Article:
AI creates excitement and worry at digital festival in Berlin

It is one of the largest festivals of its kind in Europe.

Since 2007, Re:publica has been held annually in the German capital Berlin.

Around 25,000 people are expected to attend this year’s event to discuss all aspects of the digitalisation of the world.

“Re:publica is Europe’s largest digital conference on the digital society,” says Re:publica co-founder Markus Beckendahl.

“Over the next three days, we can expect 1,800 speakers in over 800 different sessions, bringing to the stage the most diverse debates and issues of an evolving digital society, and reflecting on the kind of society we want to live in together.”

This year’s theme is “Who cares?” A play on words with a serious message.

Organizers want to people to start thinking about questions like: who will take care of the elderly in the future? Who cares that society works?

And above all these concerns and questions there is one main theme – artificial intelligence (AI).

“The artificial intelligence revolution is here. Many tools enrich our lives,” says Beckendahl.

“But AI is also currently leading to a concentration of power in fewer and fewer hands or companies. And we need to find ways to democratise AI.”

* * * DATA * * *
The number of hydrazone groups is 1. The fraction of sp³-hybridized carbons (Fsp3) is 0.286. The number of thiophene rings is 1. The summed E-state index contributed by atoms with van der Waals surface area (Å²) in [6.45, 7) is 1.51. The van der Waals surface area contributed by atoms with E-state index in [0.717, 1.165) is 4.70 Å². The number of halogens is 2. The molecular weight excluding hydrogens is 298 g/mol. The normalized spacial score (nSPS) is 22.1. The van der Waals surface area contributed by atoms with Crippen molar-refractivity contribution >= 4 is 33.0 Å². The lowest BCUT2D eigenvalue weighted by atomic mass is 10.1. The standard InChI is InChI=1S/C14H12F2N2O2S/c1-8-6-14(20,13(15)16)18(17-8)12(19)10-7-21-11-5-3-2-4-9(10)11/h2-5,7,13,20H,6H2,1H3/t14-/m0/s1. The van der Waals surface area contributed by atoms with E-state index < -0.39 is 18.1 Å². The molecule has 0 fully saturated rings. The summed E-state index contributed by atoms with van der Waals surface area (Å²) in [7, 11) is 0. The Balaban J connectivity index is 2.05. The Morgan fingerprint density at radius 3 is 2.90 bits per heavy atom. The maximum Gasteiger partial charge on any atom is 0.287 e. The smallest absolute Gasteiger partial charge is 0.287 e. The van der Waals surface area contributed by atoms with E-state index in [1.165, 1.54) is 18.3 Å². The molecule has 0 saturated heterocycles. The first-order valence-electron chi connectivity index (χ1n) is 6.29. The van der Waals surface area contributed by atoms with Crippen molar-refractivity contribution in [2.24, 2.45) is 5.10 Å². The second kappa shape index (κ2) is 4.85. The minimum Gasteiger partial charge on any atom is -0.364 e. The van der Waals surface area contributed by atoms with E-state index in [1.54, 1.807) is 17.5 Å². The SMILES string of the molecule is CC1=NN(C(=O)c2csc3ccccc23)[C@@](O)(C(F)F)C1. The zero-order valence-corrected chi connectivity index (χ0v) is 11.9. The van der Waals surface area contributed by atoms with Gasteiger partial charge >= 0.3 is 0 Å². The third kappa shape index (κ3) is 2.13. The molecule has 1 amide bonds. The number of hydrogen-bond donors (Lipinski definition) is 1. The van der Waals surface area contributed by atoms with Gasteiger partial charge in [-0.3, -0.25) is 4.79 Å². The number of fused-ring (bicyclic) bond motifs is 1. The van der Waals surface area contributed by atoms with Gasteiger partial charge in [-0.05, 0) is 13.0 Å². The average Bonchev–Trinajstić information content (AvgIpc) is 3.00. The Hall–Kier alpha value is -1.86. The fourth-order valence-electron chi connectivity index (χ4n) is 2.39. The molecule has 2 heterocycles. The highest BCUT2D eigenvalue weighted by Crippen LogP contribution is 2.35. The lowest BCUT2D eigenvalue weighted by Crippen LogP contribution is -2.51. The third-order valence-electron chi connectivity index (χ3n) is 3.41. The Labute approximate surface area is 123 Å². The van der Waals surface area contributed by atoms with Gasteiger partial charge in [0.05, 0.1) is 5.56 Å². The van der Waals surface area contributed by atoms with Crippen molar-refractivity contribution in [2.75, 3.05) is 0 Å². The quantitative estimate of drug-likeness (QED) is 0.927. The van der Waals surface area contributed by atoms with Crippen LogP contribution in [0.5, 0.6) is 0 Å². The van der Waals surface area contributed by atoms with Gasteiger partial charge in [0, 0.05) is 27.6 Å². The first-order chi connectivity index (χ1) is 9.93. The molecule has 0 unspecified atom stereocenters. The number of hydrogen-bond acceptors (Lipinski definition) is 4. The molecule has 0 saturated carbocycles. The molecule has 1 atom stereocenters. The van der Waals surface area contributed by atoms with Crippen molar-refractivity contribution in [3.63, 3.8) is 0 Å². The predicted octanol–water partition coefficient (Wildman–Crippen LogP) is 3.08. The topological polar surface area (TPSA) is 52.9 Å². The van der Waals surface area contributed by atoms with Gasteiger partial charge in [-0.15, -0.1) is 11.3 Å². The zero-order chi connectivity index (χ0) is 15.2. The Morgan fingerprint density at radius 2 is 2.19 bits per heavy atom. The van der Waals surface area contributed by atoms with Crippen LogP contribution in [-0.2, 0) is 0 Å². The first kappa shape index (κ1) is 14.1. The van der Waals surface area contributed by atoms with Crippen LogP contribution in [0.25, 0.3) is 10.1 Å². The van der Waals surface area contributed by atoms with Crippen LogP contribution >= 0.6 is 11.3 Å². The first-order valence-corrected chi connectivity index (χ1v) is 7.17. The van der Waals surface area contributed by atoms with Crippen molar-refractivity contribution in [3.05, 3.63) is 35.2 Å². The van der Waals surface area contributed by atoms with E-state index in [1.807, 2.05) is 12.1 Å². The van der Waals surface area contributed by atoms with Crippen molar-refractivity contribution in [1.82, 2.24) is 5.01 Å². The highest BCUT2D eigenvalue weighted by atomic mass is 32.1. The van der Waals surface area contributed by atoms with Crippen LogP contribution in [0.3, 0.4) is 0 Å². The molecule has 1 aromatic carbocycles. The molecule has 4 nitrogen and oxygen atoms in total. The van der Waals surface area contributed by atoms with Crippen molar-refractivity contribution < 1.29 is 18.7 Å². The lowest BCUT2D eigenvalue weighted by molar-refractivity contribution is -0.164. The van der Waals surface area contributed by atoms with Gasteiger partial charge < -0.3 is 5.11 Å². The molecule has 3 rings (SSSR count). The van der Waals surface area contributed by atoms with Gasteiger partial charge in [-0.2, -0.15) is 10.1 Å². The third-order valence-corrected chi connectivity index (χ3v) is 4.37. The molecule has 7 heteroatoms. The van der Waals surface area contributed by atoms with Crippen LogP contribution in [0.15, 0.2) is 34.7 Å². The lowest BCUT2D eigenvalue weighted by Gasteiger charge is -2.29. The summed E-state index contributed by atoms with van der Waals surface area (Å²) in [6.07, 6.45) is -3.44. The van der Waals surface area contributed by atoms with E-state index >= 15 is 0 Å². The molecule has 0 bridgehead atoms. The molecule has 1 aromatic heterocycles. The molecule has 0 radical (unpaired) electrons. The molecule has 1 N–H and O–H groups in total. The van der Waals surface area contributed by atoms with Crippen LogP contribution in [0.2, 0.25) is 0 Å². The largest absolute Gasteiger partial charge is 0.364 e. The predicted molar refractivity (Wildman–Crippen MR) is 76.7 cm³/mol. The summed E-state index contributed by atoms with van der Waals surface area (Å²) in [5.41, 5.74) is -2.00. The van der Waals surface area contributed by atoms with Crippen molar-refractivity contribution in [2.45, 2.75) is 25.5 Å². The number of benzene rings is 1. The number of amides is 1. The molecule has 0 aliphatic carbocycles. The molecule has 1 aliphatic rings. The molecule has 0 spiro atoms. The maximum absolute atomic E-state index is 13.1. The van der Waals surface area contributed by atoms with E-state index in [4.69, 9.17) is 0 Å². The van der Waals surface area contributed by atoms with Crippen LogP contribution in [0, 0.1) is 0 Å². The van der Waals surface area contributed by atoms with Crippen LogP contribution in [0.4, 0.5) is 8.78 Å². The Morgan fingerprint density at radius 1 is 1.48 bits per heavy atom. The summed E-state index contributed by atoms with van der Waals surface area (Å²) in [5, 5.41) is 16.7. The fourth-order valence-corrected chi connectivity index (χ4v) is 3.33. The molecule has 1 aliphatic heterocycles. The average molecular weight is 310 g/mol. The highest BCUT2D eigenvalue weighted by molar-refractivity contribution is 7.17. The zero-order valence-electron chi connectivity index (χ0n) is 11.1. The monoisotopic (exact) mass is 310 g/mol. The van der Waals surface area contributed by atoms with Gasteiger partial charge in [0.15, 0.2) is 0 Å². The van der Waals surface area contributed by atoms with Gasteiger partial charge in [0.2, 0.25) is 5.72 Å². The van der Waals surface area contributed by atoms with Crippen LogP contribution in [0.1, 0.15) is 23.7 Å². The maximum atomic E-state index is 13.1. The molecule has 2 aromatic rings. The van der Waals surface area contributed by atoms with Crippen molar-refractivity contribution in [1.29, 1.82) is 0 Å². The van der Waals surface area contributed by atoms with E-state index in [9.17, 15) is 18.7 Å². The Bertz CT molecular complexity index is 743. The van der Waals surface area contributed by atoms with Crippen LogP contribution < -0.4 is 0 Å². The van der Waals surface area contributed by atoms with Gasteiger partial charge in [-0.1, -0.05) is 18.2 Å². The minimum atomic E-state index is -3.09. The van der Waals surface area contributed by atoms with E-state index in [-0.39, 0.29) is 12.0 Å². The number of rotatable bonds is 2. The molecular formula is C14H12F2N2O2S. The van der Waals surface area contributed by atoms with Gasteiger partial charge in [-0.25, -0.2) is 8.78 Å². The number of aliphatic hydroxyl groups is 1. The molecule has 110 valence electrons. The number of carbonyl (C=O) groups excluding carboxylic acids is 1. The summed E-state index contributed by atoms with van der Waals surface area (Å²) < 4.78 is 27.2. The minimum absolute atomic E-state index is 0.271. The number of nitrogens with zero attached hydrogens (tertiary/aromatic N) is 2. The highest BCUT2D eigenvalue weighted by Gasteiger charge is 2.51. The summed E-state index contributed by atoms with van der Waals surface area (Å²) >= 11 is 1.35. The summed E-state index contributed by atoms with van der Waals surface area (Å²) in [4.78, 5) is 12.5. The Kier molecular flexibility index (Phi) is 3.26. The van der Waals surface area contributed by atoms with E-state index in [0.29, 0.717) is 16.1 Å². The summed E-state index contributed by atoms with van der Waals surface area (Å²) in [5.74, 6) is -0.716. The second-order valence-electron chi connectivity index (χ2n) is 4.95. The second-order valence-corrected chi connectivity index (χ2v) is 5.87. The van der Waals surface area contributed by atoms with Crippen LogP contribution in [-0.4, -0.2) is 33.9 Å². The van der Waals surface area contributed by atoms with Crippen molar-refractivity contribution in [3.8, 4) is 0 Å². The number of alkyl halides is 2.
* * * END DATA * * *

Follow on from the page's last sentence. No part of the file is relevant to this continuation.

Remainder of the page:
Organisations from all over the world are represented at the festival, including Digital Innovation in Pandemic Control (DIPC).

The organisation is trying to apply the lessons learned during the pandemic to health issues around the world.

Monica Amponsah is the project coordinator in Ghana.

“How can we ethically ensure that all the opportunities that AI has to offer help improve the health of people around the world,” she asks.

The year 2024 has been dubbed the “super election year”, with elections in the EU, the US, India, South Africa, the UK and many other countries.

There is great concern that AI will be used to spread disinformation and undermine the democratic process.

Matthias Heider is a disinformation researcher at the Institute for Democracy and Society (IDZ) in Jena, Germany.

“Especially when it comes to disinformation, especially in election years, you can of course always see attempts to undermine democratic processes and stir up more hatred,” he says.

“But AI can also have a positive effect here. We can simply help moderators on communities and platforms to identify hate quickly and take swift action against it, which can also help those affected.”

The Re:publica digital festival opened on 27 May and runs until 29 May.

Additional sources • AP